6

I have a form and I was wondering about best practices when validating names (specifically throwing out characters which do not typically make up a name e.g. 123%^*$£ though theoretically could) and if it's sensible to carry out anything more than checking for presence. I've often read that you shouldn't try validating a name but it got me wondering because surely there's a lot of data we can throw out.

For context a consultant involved in the same project as me has asked if we can validate against silly data appearing in any of the name fields in a form, that is first name, middle names and last name. I think it's relevant to state that I am a UK based developer as I'm sure naming laws will weigh into this question.

An example of an issue we had was that a user accidentally entered the date of birth in a name field - e.g. 16/06/1987. This was technically a valid name on our system but when this data reached an external API it crashed it. This was a mistake and I think it could have prevented with more strict validation.

I found the UK deed poll guidelines which impose restrictions on changing your name or title: http://www.deedpoll.org.uk/AreThereAnyRestrictionsOnNames.html

These specify that punctuation without phonetic significance are not allowed as well (among other things). However note that these are only guidelines - I'm not sure that the actual legal limitations of a British name are.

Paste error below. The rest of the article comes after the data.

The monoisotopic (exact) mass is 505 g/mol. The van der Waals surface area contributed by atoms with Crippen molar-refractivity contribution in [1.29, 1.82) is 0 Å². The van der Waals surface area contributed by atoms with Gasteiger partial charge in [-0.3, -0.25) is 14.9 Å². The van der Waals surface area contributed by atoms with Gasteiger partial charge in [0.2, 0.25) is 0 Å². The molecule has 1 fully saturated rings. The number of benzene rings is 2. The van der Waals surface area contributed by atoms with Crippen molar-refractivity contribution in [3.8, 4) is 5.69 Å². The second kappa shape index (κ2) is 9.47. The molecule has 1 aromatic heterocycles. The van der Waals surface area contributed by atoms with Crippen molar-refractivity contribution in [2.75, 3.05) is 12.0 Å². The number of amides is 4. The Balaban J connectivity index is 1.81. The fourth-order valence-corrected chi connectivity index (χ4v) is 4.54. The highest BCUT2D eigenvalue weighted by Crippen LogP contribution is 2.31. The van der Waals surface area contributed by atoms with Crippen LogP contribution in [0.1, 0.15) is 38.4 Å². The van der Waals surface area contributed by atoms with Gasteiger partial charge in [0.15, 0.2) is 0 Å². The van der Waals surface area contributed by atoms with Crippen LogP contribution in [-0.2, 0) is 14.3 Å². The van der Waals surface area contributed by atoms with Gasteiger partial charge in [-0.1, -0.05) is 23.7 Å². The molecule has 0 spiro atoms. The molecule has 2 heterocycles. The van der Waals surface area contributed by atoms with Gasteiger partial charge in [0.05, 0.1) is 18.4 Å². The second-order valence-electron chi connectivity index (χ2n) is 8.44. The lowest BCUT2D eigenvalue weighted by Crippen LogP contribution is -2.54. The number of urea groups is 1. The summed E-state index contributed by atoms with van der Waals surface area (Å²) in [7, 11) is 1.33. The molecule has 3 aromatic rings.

Would it be sensible to perform name validation based on these guidelines? Have you ever heard of anyone implementing something like this?

  • Possible duplicate of How to model more than one 'last name'? – gnat Sep 8 '16 at 12:42
  • 1
    @gnat that seems related but not duplicate. – Daenyth Sep 8 '16 at 12:57
  • 1
    Only Latin characters? Seriously? That's going to exclude a significant portion of Welsh, Scottish, and Irish Britons, let alone immigrants or people who married immigrants … or even descendants of the French Conquerors. What about Róisín Murphy, the lead singer of Moloko or Siobhán Donaghy of the Sugababes? – Jörg W Mittag Sep 8 '16 at 13:07
  • 2
    Doing this perfectly still won't guarantee not crashing the external API, if they do it badly. – RemcoGerlich Sep 8 '16 at 14:08
  • 1
    @RemcoGerlich The external API is poorly made. From the sounds of things my best bet to allow anything through but with warnings for strange looking data then handle exceptions from the external API possibly with a message about the value which was entered not being valid on the external system. – Suipaste Sep 8 '16 at 14:20